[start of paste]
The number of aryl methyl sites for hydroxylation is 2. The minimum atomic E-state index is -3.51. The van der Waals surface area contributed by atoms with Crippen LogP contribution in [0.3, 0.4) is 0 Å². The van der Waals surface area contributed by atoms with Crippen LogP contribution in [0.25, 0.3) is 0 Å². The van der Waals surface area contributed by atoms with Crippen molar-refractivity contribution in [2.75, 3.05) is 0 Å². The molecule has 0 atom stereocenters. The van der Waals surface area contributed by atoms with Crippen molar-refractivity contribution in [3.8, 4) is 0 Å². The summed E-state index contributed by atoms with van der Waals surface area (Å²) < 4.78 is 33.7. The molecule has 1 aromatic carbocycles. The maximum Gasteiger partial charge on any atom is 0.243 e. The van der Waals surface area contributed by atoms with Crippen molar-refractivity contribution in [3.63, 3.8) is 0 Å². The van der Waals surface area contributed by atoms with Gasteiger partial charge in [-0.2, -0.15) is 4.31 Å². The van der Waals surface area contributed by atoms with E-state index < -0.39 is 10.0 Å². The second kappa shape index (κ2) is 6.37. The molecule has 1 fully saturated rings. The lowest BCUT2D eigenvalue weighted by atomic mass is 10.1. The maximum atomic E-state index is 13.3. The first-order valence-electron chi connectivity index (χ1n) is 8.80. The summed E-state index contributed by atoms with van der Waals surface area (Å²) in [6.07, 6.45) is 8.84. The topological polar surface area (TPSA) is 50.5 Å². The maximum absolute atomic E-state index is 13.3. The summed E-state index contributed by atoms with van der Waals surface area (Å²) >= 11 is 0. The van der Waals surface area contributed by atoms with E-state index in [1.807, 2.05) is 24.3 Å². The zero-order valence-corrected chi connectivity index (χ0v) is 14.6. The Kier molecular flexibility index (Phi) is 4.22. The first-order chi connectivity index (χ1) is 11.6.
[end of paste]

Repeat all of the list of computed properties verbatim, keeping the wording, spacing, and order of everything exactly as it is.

The number of aryl methyl sites for hydroxylation is 2. The minimum atomic E-state index is -3.51. The van der Waals surface area contributed by atoms with Crippen LogP contribution in [0.3, 0.4) is 0 Å². The van der Waals surface area contributed by atoms with Crippen LogP contribution in [0.25, 0.3) is 0 Å². The van der Waals surface area contributed by atoms with Crippen molar-refractivity contribution in [2.75, 3.05) is 0 Å². The molecule has 0 atom stereocenters. The van der Waals surface area contributed by atoms with Crippen molar-refractivity contribution in [3.8, 4) is 0 Å². The summed E-state index contributed by atoms with van der Waals surface area (Å²) < 4.78 is 33.7. The molecule has 1 aromatic carbocycles. The maximum Gasteiger partial charge on any atom is 0.243 e. The van der Waals surface area contributed by atoms with Crippen molar-refractivity contribution in [3.63, 3.8) is 0 Å². The van der Waals surface area contributed by atoms with Gasteiger partial charge in [-0.2, -0.15) is 4.31 Å². The van der Waals surface area contributed by atoms with E-state index < -0.39 is 10.0 Å². The second kappa shape index (κ2) is 6.37. The molecule has 1 fully saturated rings. The lowest BCUT2D eigenvalue weighted by atomic mass is 10.1. The maximum atomic E-state index is 13.3. The first-order valence-electron chi connectivity index (χ1n) is 8.80. The summed E-state index contributed by atoms with van der Waals surface area (Å²) in [6.07, 6.45) is 8.84. The topological polar surface area (TPSA) is 50.5 Å². The maximum absolute atomic E-state index is 13.3. The summed E-state index contributed by atoms with van der Waals surface area (Å²) >= 11 is 0. The van der Waals surface area contributed by atoms with E-state index in [1.807, 2.05) is 24.3 Å². The zero-order valence-corrected chi connectivity index (χ0v) is 14.6. The Kier molecular flexibility index (Phi) is 4.22. The first-order chi connectivity index (χ1) is 11.6.